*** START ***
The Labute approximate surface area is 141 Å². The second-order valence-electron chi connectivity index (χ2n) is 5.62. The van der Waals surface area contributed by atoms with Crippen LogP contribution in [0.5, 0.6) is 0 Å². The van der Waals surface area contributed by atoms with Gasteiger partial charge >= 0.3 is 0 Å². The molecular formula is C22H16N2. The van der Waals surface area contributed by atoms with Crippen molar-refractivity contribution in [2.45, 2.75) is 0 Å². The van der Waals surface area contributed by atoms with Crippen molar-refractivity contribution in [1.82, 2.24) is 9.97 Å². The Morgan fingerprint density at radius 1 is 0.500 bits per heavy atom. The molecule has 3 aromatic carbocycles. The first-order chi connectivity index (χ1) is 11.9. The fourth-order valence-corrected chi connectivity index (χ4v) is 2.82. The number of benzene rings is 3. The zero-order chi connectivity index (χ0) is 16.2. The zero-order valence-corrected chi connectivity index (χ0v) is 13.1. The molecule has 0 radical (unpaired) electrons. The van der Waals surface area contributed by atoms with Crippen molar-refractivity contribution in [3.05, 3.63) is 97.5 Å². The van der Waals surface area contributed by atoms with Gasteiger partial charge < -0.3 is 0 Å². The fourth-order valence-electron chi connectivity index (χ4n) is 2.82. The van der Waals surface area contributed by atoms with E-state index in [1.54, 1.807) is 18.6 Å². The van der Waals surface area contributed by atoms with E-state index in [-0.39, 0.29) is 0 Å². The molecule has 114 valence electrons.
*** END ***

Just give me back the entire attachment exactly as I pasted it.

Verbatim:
The Labute approximate surface area is 141 Å². The second-order valence-electron chi connectivity index (χ2n) is 5.62. The van der Waals surface area contributed by atoms with Crippen LogP contribution in [0.5, 0.6) is 0 Å². The van der Waals surface area contributed by atoms with Gasteiger partial charge >= 0.3 is 0 Å². The molecular formula is C22H16N2. The van der Waals surface area contributed by atoms with Crippen molar-refractivity contribution in [2.45, 2.75) is 0 Å². The van der Waals surface area contributed by atoms with Crippen molar-refractivity contribution in [1.82, 2.24) is 9.97 Å². The Morgan fingerprint density at radius 1 is 0.500 bits per heavy atom. The molecule has 3 aromatic carbocycles. The first-order chi connectivity index (χ1) is 11.9. The fourth-order valence-corrected chi connectivity index (χ4v) is 2.82. The number of benzene rings is 3. The zero-order chi connectivity index (χ0) is 16.2. The zero-order valence-corrected chi connectivity index (χ0v) is 13.1. The molecule has 0 radical (unpaired) electrons. The van der Waals surface area contributed by atoms with Crippen molar-refractivity contribution in [3.05, 3.63) is 97.5 Å². The van der Waals surface area contributed by atoms with Gasteiger partial charge < -0.3 is 0 Å². The fourth-order valence-electron chi connectivity index (χ4n) is 2.82. The van der Waals surface area contributed by atoms with E-state index in [1.54, 1.807) is 18.6 Å². The van der Waals surface area contributed by atoms with E-state index in [-0.39, 0.29) is 0 Å². The molecule has 114 valence electrons.